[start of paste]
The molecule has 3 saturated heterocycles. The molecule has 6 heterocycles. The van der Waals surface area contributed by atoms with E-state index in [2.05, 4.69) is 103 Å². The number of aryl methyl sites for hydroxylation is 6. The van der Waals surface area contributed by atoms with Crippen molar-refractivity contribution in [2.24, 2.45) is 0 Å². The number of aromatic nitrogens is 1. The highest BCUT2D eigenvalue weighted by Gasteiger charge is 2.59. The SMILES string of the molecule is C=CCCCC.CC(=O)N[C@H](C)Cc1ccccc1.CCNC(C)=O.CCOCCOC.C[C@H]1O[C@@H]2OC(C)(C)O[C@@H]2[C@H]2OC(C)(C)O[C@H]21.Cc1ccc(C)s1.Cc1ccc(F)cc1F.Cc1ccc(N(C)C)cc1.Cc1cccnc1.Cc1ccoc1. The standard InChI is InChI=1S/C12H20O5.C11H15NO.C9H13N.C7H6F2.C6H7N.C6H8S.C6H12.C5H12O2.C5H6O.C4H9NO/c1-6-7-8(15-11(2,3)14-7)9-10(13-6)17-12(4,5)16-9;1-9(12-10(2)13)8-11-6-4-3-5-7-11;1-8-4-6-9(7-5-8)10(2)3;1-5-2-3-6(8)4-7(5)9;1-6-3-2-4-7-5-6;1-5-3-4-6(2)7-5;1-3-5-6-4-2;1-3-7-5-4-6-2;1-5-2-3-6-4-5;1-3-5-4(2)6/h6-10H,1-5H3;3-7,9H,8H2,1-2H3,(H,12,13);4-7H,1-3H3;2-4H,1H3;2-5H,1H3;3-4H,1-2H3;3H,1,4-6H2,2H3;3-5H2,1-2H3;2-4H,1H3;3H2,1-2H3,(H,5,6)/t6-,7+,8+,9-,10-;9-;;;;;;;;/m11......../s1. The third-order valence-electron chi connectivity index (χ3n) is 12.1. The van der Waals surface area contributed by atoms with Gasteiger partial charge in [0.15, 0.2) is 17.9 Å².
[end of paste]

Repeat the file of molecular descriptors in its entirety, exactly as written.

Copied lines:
The molecule has 3 saturated heterocycles. The molecule has 6 heterocycles. The van der Waals surface area contributed by atoms with E-state index in [2.05, 4.69) is 103 Å². The number of aryl methyl sites for hydroxylation is 6. The van der Waals surface area contributed by atoms with Crippen molar-refractivity contribution in [2.24, 2.45) is 0 Å². The number of aromatic nitrogens is 1. The highest BCUT2D eigenvalue weighted by Gasteiger charge is 2.59. The SMILES string of the molecule is C=CCCCC.CC(=O)N[C@H](C)Cc1ccccc1.CCNC(C)=O.CCOCCOC.C[C@H]1O[C@@H]2OC(C)(C)O[C@@H]2[C@H]2OC(C)(C)O[C@H]21.Cc1ccc(C)s1.Cc1ccc(F)cc1F.Cc1ccc(N(C)C)cc1.Cc1cccnc1.Cc1ccoc1. The standard InChI is InChI=1S/C12H20O5.C11H15NO.C9H13N.C7H6F2.C6H7N.C6H8S.C6H12.C5H12O2.C5H6O.C4H9NO/c1-6-7-8(15-11(2,3)14-7)9-10(13-6)17-12(4,5)16-9;1-9(12-10(2)13)8-11-6-4-3-5-7-11;1-8-4-6-9(7-5-8)10(2)3;1-5-2-3-6(8)4-7(5)9;1-6-3-2-4-7-5-6;1-5-3-4-6(2)7-5;1-3-5-6-4-2;1-3-7-5-4-6-2;1-5-2-3-6-4-5;1-3-5-4(2)6/h6-10H,1-5H3;3-7,9H,8H2,1-2H3,(H,12,13);4-7H,1-3H3;2-4H,1H3;2-5H,1H3;3-4H,1-2H3;3H,1,4-6H2,2H3;3-5H2,1-2H3;2-4H,1H3;3H2,1-2H3,(H,5,6)/t6-,7+,8+,9-,10-;9-;;;;;;;;/m11......../s1. The third-order valence-electron chi connectivity index (χ3n) is 12.1. The van der Waals surface area contributed by atoms with Gasteiger partial charge in [0.15, 0.2) is 17.9 Å².